Sunday, April 29, 2007

Dispelling a Myth

Many Husker fans spent the weekend with one eye on the TV or computer to see which former Huskers would end up with which NFL teams. This year, four (Adam Carriker-Rams, Brandon Jackson-Packers, Stewart Bradley-Eagles, Jay Moore-49ers) Huskers were chosen, which was second most in the Big XII behind Tejas' 7 draft picks.

Some fans point to the number of draft picks and use it as more evidence towards the recruiting abilities (or, as they prefer to say, lack of recruiting) of Frank Solich. Just for curiousity sake, I went back and looked at the history of Nebraska's draft picks over the past 20 years.

1987-1991 30
1992-1996 31
1997-2002 35
2003-2007 21

Hmmm...looks like quite a drop in recent years. Perhaps there is something too this? So let's look further...

1987-1991 Offense 13, Defense 17
1992-1996 Offense 15, Defense 16
1997-2002 Offense 15, Defense 19, Kickers 1
2003-2007 Offense 4, Defense 15, Kickers 2

First some clarification: it's tough to compare years in the draft. Up until the middle 90's, the NFL drafted many more players than they do today, and judging from the pick numbers of some former Huskers, the 1987-1991 group had 5 guys who wouldn't have been drafted under the current setup. But what is obvious is that the drop-off was only on the offensive side of the ball. The defense continues to crank out NFL prospects at nearly the same rate as the championship teams from the golden era.

I noticed this trend several years ago as the depth in the offensive line began to drop in the late 90's. In 1994 and 1995, we went 2 deep on the offensive line on the way to steamrolling anybody and everybody in college football. But by 1997, the line was much thinner and the starters were the main contributors to the line. This shows in the NFL draft results as the Huskers have only sent 5 offensive linemen to the NFL since the 1997 National Champions. Compare that with 8 linemen being drafted during the 60-3 run, and it's obvious that the dropoff in offensive line production started well before Frank Solich took over.

Expecting the Huskers to maintain the level of the 60-3 three-time trophy winners is simply unrealistic. But even when you take that into consideration, the dropoff on offense was still noticable. Was it recruiting? Was it coaching? Or was it in strength and conditioning?

Likely all of the above. But wherever it was, it seems to have been concentrated on offense.

Thursday, April 26, 2007

2008 Football Schedule: Hokies & Three Other Turkeys

Nebraska is close to finalizing the 2008 non-conference football schedule, with 4 home games against San Jose State (September 6th), New Mexico State (September 13th), Virginia Tech (September 20th), and Western Michigan (September 27th - tentative pending a signed contract from the Broncos). Virginia Tech's Hokie Bird mascot is derived from a turkey, and it's hard to argue that the other three games aren't turkeys either.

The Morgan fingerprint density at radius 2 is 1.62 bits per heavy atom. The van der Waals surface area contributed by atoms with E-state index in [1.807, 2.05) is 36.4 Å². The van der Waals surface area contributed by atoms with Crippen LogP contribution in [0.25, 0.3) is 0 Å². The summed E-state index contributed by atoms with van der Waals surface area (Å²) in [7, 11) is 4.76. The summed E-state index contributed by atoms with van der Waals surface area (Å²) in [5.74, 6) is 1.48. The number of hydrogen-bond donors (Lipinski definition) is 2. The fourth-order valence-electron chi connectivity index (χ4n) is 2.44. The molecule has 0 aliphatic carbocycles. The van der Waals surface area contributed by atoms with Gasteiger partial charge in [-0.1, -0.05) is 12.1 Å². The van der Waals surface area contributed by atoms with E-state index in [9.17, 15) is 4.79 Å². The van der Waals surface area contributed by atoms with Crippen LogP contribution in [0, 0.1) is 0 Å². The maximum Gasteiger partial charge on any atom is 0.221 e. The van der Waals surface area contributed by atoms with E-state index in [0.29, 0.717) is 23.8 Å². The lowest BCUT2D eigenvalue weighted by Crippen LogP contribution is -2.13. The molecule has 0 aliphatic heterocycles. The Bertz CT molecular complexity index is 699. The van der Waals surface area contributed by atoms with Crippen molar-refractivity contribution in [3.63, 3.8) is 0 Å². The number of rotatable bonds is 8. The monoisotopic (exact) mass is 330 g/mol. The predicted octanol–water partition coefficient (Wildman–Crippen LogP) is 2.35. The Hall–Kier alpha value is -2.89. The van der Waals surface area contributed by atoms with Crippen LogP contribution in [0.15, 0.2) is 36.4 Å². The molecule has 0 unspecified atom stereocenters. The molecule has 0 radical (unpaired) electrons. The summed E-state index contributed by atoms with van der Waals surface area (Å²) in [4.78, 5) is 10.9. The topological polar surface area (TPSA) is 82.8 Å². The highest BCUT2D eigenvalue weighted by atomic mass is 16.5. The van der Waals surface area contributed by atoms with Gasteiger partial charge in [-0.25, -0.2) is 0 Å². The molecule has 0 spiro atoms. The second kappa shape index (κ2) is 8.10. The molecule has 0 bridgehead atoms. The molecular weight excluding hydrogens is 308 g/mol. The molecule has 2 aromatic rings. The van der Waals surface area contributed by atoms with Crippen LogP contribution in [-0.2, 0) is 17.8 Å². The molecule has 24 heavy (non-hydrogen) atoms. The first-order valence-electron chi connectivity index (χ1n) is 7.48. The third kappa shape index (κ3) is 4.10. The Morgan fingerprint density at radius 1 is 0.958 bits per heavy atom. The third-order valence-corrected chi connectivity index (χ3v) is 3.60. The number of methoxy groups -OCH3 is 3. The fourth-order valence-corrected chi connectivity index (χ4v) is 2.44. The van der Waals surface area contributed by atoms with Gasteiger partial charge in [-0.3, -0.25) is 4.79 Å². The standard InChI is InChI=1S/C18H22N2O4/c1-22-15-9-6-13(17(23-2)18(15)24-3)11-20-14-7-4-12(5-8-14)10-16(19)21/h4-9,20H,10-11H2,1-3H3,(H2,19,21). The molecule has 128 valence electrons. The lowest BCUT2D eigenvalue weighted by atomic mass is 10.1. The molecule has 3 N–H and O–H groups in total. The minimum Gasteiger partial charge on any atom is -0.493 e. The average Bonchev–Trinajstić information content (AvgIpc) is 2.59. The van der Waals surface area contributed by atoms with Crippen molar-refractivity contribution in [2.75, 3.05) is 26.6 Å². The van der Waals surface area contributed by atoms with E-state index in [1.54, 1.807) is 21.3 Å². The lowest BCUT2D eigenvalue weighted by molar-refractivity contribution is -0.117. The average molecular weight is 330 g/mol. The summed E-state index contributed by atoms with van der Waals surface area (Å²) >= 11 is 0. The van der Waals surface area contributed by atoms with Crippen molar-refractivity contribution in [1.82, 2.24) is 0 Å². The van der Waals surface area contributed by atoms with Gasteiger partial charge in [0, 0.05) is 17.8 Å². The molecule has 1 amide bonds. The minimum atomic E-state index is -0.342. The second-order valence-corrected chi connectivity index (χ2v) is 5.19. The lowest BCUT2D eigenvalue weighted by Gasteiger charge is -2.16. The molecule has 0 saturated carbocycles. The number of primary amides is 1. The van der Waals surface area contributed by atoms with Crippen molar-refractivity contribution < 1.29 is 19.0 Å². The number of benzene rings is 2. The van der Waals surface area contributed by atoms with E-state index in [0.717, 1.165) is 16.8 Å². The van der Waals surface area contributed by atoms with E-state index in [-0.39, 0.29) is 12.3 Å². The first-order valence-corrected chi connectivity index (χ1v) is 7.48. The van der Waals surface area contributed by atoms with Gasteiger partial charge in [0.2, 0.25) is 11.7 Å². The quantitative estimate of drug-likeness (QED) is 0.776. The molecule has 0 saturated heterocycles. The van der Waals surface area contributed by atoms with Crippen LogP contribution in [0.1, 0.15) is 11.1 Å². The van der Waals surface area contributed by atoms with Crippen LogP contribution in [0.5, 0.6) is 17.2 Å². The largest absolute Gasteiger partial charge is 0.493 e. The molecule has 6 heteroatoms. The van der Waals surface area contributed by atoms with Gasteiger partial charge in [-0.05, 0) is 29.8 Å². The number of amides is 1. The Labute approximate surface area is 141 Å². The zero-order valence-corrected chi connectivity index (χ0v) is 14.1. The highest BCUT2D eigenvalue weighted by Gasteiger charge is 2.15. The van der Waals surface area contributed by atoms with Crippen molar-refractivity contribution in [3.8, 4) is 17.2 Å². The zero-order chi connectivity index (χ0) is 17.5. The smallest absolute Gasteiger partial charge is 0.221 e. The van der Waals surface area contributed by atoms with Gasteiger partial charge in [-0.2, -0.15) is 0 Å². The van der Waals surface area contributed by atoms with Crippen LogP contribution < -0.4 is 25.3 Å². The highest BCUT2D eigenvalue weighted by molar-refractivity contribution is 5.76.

I understand why Nebraska is scheduling eight home games next season; the money is important. But aside from the game against the Hokies, this schedule isn't particularly attractive. Some will argue that in this day and age of the BCS, one challenging non-conference game is plenty. If that's the case, that points out something seriously wrong with the BCS. Perhaps it's time to put "strength of schedule" back into the BCS formula, as teams should be rewarded for playing games like Nebraska-USC or Ohio State-Texas.

The Big XII is still trying to find another network to pick up prime-time football games this fall, and schedules like this don't encourage TV networks to bid to carry games. ABC will quickly jump on Nebraska-Tech next season, but I don't see any network salivating to carry the other games. It's simply uncompelling football - uncompelling for fans, uncompelling for the networks. But Nebraska fans will buy up all the tickets irregardless of who the opponent is.

What would I do? Simple...throw one of those WAC/MAC teams back, and schedule a home-and-home with somebody in the Pac-10, Big-10/11, or SEC, with an away game in 2008. More interesting for fans, more interesting for TV, and better for college football. The Big XII has enough doesn't need one of it's marquee names scheduling cupcakes.

Tuesday, April 24, 2007

TBS Dumps Big XII Football

Quietly, TBS has discontinued their coverage of college football, leaving FSN as the sole rights-holder to Big XII games on cable. Previously, FSN subleased rights to TBS, with one network taking a Pac-10 game and the other getting a Big XII game each week.

Big deal? In terms of the future of the Big XII, yes it is. Accordng to the San Antonio Express-News, Big XII games could end up being on FSN or possibly the NFL Network ... which is potentially bad news in terms of exposure. FSN games frequently are pre-empted in some markets nationwide for local coverage of baseball, basketball, or hockey. The NFL Network is still struggling to be added to cable systems nationwide, usually being relegated to digital cable. The $8.40 they charge cable companies each year doesn't help either.